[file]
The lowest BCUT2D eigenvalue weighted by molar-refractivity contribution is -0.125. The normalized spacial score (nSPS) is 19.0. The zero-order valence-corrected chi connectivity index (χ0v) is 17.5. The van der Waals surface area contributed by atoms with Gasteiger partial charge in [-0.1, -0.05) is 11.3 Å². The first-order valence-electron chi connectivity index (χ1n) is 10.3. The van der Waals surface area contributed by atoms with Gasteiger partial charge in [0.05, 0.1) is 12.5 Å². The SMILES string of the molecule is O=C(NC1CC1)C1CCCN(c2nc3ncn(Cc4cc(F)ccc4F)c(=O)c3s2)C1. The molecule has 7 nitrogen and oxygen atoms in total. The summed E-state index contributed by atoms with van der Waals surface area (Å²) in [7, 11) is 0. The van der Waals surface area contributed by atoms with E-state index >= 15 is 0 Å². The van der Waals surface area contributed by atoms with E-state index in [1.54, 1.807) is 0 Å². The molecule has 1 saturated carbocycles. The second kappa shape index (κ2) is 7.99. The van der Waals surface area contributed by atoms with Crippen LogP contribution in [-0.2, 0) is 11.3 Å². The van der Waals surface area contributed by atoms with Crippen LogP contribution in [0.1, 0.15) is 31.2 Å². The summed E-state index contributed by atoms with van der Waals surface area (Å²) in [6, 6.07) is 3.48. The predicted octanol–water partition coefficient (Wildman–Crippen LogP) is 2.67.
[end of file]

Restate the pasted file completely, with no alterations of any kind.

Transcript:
The lowest BCUT2D eigenvalue weighted by molar-refractivity contribution is -0.125. The normalized spacial score (nSPS) is 19.0. The zero-order valence-corrected chi connectivity index (χ0v) is 17.5. The van der Waals surface area contributed by atoms with Gasteiger partial charge in [-0.1, -0.05) is 11.3 Å². The first-order valence-electron chi connectivity index (χ1n) is 10.3. The van der Waals surface area contributed by atoms with Gasteiger partial charge in [0.05, 0.1) is 12.5 Å². The SMILES string of the molecule is O=C(NC1CC1)C1CCCN(c2nc3ncn(Cc4cc(F)ccc4F)c(=O)c3s2)C1. The molecule has 7 nitrogen and oxygen atoms in total. The summed E-state index contributed by atoms with van der Waals surface area (Å²) in [7, 11) is 0. The van der Waals surface area contributed by atoms with E-state index >= 15 is 0 Å². The van der Waals surface area contributed by atoms with E-state index in [1.54, 1.807) is 0 Å². The molecule has 1 saturated carbocycles. The second kappa shape index (κ2) is 7.99. The van der Waals surface area contributed by atoms with Crippen LogP contribution in [-0.2, 0) is 11.3 Å². The van der Waals surface area contributed by atoms with Crippen LogP contribution in [0.1, 0.15) is 31.2 Å². The summed E-state index contributed by atoms with van der Waals surface area (Å²) in [6, 6.07) is 3.48. The predicted octanol–water partition coefficient (Wildman–Crippen LogP) is 2.67.